Description and Performance

The plants were grown using standard growing practices commonly found in southern New Mexico (Bosland and Walker, 2005). ‘NuMex Sandia Select’ plants have a single, strong main stem and are uniformly branching, providing foliage cover for sunscald protection and support for an excellent fruit set. Plots were harvested when the second and/or third set were green mature. A once-over harvest was done. No difference in plant height of 61 cm (35 inches) was found between ‘NuMex Sandia Select’ and ‘Sandia’. From each replication, 10 randomly selected fruit were used to calculate means for pod quality traits. ‘NuMex Sandia Select’ has significantly greater yield, up to 40% higher, than the original ‘Sandia’. ‘NuMex Sandia Select’ produced green mature pods with a smooth, thicker wall that averaged 17.28 cm (7.96 inches) in length and 4.10 cm (1.61 inches) at their widest dimension (Table 1), and were significantly better than ‘Sandia’. The green mature pods had Munsell color rating of 5 GY 4/6 and 5 GY 5/6 for ‘NuMex Sandia Select’ and ‘Sandia’, respectively (Munsell Book of Color, 1980). The calyx is easily removed by hand (personal observation).

Fig. 1.
Fig. 1.

Fruits of ‘NuMex Sandia Select’.

Citation: HortScience horts 49, 5; 10.21273/HORTSCI.49.5.667

Table 1.

Plant and fruit characteristics for ‘NuMex Sandia Select’ and the current commercially available Sandia compared over the years 2007–11.

Table 1.

The heat level (pungency), an important quality trait, was measured. Because the original ‘Sandia’ is known for its relatively high heat level, ‘NuMex Sandia Select’ was also chosen to have a relatively high heat level. The heat level was determined by a reverse-phase high-performance liquid chromatography system with fluorescence detectors (Collins et al., 1995). ‘NuMex Sandia Select’ with a heat level of 9000 Scoville Heat Units is considered a hot cultivar in the New Mexican pod type. A field-harvested sample of ‘NuMex Sandia Select’ green pods was delivered to a green chile pepper processor that uses a flame-roasted approach to skinning green chile peppers, and they reported that ‘NuMex Sandia Select’ roasted and skinned easily and uniformly, giving it highly desirable processing characteristics (Chris Biad, personal communication). In addition, two informal taste panels, one with New Mexico State University students and staff, and a second made of green chile processor executives and staff, were assembled to assess the organoleptic (aroma and flavor) qualities of roasted green fruits of the eight advanced lines. New Mexico Breeding Line 06C1183-1 (‘NuMex Sandia Select’) was rated the best in aroma and flavor.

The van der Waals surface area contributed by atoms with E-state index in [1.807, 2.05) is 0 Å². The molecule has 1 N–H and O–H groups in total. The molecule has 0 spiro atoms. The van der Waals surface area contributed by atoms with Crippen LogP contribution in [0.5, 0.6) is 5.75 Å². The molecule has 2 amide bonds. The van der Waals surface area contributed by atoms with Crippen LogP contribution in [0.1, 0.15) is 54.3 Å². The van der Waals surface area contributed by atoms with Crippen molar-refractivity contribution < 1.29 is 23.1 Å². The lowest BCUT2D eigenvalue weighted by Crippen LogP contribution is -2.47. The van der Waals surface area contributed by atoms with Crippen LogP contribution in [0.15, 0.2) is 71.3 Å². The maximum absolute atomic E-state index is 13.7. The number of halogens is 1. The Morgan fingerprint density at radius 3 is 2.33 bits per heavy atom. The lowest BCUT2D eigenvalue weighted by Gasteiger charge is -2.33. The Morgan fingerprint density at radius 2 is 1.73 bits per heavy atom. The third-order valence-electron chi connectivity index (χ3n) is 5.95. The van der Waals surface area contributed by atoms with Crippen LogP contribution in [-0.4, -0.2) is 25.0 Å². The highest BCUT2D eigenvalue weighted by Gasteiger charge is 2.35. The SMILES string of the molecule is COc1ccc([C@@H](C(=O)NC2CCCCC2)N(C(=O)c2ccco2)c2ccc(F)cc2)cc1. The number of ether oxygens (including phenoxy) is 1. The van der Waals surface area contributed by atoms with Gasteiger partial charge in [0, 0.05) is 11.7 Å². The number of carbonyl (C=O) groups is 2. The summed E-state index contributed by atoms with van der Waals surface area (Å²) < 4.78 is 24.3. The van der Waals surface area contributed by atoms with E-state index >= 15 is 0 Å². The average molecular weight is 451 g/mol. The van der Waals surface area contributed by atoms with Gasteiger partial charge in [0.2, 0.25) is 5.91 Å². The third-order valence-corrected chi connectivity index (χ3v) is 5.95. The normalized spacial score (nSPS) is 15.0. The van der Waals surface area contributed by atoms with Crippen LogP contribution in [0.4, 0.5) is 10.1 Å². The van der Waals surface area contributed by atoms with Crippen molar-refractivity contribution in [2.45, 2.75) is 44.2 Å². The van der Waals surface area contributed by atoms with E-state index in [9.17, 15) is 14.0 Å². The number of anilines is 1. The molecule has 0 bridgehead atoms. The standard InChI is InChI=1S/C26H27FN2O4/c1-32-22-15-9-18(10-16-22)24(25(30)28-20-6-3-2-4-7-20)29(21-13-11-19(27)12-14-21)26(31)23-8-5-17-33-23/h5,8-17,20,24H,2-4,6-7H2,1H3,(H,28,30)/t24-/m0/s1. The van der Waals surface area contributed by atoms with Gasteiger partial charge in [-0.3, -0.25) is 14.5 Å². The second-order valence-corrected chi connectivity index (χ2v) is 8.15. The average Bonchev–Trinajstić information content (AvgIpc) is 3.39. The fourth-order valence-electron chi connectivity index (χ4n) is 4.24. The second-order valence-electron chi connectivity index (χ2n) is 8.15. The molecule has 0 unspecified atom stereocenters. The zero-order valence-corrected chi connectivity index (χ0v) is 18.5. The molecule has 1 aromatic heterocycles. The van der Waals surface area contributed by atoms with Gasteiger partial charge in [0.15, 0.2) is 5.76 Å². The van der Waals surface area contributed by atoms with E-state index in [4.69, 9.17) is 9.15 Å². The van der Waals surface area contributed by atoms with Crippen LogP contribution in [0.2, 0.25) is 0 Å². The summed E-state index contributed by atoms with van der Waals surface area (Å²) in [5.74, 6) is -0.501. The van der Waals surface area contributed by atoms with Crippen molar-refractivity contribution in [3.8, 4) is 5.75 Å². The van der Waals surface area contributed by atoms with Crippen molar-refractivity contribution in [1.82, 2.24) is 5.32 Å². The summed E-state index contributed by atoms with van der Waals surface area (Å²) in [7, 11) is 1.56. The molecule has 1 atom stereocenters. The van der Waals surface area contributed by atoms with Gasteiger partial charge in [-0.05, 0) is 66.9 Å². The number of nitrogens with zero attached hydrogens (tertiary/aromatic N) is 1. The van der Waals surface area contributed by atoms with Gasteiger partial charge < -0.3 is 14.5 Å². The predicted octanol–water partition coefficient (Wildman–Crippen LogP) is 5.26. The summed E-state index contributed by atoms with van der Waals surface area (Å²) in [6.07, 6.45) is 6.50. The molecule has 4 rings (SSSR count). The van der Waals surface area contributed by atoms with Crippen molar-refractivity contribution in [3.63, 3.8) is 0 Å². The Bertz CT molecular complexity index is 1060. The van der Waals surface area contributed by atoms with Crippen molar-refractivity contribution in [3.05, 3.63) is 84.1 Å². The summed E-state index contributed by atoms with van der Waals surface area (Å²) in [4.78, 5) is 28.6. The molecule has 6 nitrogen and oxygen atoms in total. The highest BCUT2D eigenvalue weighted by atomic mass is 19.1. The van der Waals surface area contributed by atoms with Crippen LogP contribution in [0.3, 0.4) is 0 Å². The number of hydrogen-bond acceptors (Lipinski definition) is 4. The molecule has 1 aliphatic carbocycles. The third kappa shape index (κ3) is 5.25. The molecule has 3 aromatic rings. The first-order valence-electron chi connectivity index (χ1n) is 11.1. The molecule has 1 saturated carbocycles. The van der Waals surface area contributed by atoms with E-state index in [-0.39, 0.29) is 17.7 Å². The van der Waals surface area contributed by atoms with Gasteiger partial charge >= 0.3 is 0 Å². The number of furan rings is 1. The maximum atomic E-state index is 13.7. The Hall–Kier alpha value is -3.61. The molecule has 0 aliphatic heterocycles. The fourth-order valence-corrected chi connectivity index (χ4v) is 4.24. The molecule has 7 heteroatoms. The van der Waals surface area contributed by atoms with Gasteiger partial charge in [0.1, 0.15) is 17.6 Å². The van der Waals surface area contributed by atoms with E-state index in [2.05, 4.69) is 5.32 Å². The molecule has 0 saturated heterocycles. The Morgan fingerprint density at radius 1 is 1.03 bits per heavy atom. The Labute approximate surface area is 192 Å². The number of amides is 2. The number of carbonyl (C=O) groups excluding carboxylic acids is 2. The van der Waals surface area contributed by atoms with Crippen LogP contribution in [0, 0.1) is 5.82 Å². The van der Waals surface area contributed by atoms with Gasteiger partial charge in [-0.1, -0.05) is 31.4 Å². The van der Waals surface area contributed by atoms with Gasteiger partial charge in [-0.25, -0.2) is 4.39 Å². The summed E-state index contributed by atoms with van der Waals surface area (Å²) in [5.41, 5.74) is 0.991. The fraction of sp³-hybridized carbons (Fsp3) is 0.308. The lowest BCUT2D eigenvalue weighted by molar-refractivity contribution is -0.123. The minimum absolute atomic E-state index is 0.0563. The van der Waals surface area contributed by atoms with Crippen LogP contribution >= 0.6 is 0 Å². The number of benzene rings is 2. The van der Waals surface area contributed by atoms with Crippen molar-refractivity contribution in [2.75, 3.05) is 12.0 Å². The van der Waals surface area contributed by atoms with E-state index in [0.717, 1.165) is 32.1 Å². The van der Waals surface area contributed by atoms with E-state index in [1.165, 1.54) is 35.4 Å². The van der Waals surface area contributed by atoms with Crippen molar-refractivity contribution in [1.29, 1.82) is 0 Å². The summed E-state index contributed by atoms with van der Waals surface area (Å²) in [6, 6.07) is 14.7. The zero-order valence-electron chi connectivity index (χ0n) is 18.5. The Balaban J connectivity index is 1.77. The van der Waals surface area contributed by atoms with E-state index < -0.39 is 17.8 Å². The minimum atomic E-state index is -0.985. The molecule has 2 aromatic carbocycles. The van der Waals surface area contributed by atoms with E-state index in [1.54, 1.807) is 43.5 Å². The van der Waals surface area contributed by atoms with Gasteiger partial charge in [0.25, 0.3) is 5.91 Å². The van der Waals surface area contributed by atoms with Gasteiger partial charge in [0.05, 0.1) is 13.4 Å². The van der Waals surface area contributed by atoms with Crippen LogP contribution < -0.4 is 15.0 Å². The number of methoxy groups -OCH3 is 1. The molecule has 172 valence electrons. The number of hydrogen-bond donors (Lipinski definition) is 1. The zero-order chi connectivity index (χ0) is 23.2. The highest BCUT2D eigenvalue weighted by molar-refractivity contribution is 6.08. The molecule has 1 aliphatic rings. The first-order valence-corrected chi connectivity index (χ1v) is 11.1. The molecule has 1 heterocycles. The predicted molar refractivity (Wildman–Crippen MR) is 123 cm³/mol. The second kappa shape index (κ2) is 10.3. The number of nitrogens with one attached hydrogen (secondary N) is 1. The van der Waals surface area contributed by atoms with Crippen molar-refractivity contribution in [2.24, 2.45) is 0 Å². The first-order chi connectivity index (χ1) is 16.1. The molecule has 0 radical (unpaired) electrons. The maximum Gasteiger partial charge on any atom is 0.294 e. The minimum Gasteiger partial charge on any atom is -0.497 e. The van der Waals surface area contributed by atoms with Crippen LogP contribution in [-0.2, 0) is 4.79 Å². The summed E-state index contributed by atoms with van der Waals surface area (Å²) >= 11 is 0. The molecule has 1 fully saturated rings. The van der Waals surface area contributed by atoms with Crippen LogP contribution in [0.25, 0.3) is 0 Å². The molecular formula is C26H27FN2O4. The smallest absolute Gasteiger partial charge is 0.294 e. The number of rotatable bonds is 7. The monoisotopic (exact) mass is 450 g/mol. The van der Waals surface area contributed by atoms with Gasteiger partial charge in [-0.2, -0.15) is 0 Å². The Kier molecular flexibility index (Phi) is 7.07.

The cultivar is released for green chile use, so red pod characteristics were not measured, but anecdotal evidence from a red chile pepper processor suggests red chile yield of 8624 kg·ha−1 (7700 pounds per acre) are reasonable (Biad Chili, personal communication).

Heirloom cultivars are often genetically heterogeneous, suggesting that single plant selection with pedigree breeding can lead to improvement. The cultivar, NuMex Sandia Select, illustrates the effectiveness of selection within an heirloom cultivar to create a new modern cultivar. There will always be a need to adapt new cultivars to current challenges, for example climate change, diseases, pests, etc. Selecting within an heirloom cultivar is an advantageous method to provide best-adapted cultivars for organic/sustainable farming needs. The new cultivar will be improved or refined to be more useful and better aligned to the region and industry needs, making them more widely available to farmers and gardeners.

Availability

‘NuMex Sandia Select’ is being offered by the Biad Chili Ltd. Co. to commercial growers. Seed can be obtained by contacting Biad Chili, 6060 S. Main Street, Mesilla Park, NM 88047, phone: (575) 525-0034. For requests of 5 pounds or less, the seed is available from the Chile Pepper Institute, New Mexico State University, P.O. Box 30003, MSC 3Q, Las Cruces, NM 88003. The Chile Pepper Institute can be contacted at <http://www.chilepepperinstitute.org>, hotchile@nmsu.edu, or phone: (575) 646-3028.

Literature Cited

  • Bosland, P.W. 1993 An effective plant field-cage to increase the production of genetically pure chile (Capsicum spp.) seed HortScience 28 1053